In recent memory, the Utah Jazz have had a good team that displayed flashes of greatness. Making another trip into the Playoffs last season, the Jazz finished the season 50-32, the fifth-seeded team in the Western Conference. Ultimately, the Jazz were bounced in the first round by James Harden and the Houston Rockets, leaving questions about if they could truly ever get over the hump to becoming true title contenders. With coach Quin Snyder entering his sixth season with the Jazz and a slew of new roster additions in Salt Lake City, will this be the season that propels the Jazz to the next step or will they continue to be good, but not good enough?
In a franchise-altering move in 2017, the Jazz drafted Louisville guard Donovan Mitchell, positioning him to feature next to the young but established defensive juggernaut Rudy Gobert. As Mitchell emerged at the top of his draft class in terms of talent, it became clear that the future of the Jazz rested on just how good he and Gobert could be, as they continue to establish chemistry and complement each other on opposite ends of the floor. Yet, when facing elite teams last season, such as the Rockets team that eliminated them in the playoffs, the Jazz consistently felt outmatched and outperformed.
The position the Jazz can be most secure in is their two-time Defensive Player of the Year center Rudy Gobert. Gobert averaged over two blocks per game for the fifth time in his career as well as a career-high 12.9 rebounds per game last season. Gobert’s imposing presence on the defensive end doesn’t quite carry over to the offensive end though, as most of his 15.9 points per game came right near the basket. While that total isn’t bad by any means, the Jazz would most likely benefit from Gobert having more of a capability to space the floor when open looks present themselves, all while still utilizing his 7′ 1″ frame in the paint.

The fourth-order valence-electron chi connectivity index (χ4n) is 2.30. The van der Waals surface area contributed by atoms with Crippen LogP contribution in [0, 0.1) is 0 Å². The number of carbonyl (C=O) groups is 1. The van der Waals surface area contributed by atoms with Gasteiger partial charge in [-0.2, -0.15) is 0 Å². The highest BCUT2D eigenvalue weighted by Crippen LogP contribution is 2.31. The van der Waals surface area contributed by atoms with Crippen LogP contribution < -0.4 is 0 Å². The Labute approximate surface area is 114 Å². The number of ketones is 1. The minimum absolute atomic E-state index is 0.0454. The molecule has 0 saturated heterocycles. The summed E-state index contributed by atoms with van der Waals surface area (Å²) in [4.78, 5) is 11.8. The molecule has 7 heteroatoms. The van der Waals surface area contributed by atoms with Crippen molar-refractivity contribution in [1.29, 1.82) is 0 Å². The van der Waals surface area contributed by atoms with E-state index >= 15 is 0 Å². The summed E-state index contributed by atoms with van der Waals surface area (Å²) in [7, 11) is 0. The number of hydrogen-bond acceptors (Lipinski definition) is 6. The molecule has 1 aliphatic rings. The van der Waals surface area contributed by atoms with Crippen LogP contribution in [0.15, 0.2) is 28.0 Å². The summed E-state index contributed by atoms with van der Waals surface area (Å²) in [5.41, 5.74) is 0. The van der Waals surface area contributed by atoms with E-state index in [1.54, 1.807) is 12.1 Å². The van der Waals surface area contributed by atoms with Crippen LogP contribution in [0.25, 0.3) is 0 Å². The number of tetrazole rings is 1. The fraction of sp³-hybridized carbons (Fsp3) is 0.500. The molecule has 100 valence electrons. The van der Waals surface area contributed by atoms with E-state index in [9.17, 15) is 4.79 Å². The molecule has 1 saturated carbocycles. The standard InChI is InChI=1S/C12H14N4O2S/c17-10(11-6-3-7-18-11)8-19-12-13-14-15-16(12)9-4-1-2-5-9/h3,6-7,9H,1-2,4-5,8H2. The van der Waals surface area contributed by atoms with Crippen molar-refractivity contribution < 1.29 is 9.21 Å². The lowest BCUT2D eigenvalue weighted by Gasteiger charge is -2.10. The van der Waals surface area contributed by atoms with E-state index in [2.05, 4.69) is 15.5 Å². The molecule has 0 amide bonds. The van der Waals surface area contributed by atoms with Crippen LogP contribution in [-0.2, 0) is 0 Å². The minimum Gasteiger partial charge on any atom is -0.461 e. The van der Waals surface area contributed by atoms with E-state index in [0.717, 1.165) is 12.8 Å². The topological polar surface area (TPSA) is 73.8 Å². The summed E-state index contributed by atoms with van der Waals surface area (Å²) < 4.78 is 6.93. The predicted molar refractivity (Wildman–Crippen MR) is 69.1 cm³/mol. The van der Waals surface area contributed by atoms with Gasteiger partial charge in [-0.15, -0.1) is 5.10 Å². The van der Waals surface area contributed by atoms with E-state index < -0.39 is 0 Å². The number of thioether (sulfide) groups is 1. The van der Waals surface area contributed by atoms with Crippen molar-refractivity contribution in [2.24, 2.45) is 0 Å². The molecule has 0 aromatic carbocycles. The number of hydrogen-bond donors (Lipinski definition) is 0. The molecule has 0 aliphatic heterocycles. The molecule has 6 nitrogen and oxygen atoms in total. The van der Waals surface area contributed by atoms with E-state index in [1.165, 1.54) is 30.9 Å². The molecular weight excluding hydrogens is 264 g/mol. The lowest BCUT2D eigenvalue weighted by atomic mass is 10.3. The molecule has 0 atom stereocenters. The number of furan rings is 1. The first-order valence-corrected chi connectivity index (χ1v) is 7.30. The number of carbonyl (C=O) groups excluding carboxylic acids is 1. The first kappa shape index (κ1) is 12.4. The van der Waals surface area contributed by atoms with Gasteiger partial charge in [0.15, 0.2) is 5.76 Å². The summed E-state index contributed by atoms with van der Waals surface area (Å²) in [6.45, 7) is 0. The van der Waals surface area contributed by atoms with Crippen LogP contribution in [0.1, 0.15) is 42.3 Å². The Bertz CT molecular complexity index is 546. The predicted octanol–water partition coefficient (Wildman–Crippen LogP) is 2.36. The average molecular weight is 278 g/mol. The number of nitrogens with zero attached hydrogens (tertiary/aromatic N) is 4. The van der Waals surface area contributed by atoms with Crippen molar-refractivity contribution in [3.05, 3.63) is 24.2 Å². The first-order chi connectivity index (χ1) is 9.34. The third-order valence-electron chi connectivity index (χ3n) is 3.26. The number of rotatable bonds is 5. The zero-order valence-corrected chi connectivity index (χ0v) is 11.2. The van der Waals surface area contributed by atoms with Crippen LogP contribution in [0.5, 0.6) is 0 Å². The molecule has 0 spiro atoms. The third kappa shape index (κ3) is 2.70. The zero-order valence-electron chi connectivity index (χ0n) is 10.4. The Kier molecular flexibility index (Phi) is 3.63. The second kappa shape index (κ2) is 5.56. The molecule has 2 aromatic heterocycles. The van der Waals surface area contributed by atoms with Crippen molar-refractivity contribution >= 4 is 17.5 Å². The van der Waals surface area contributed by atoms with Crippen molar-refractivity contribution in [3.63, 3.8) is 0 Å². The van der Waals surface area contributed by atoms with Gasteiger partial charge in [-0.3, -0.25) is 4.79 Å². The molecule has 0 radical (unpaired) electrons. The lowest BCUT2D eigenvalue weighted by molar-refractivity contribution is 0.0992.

Most notable among those joining the Utah Jazz roster this season are former Memphis Grizzlies point guard Mike Conley as well as sharpshooting forward Bojan Bogdanovic, who signed with Utah after spending last season with the Indiana Pacers. In Conley, you get an upgraded version of last season’s Jazz point guard, Ricky Rubio. Conley is an adept defender and elite veteran playmaker who will feel spoiled with the offensive weapons he’ll have to distribute the ball among. With some of the best three-point specialists in the league in Bogdanovic and Joe Ingles to accompany Mitchell in racking up scoring, Conley, who averaged 6.4 assists per game last season, could very well be in line to rack up his best assist total to date.
Bogdanovic’s move to Utah is a move that I feel hasn’t received the attention it’s deserved. As the number one scoring option for the Pacers last season following the injury to Victor Oladipo, Bogdanovic averaged 18 points per game on 42.5% three-point shooting. Snyder gaining another shooter of that caliber (Joe Ingles shot over 39% from three last season after two consecutive seasons shooting 44% from beyond the arc) will open up the floor even more for his squad, which equates to more scoring; they might need a lot of that to keep up with the high-powered teams in the West.
While the Jazz have improved, their team overall isn’t impressive defensively, and their bench doesn’t blow me away either. The Jazz return Royce O’Neale and Tony Bradley, who are young and have plenty of potential to be good players, but that doesn’t add up to anything in the present. The addition of Ed Davis also doesn’t really push Utah into the top tier either. This iteration of the Utah Jazz will most likely be the best offense the team has fielded in recent memory, but likely won’t be able to keep up with the teams such as the Los Angeles Clippers on either side of the court, and for that reason I’m not buying them as anything more than what they were the past couple of years: a good playoff team but not a contender.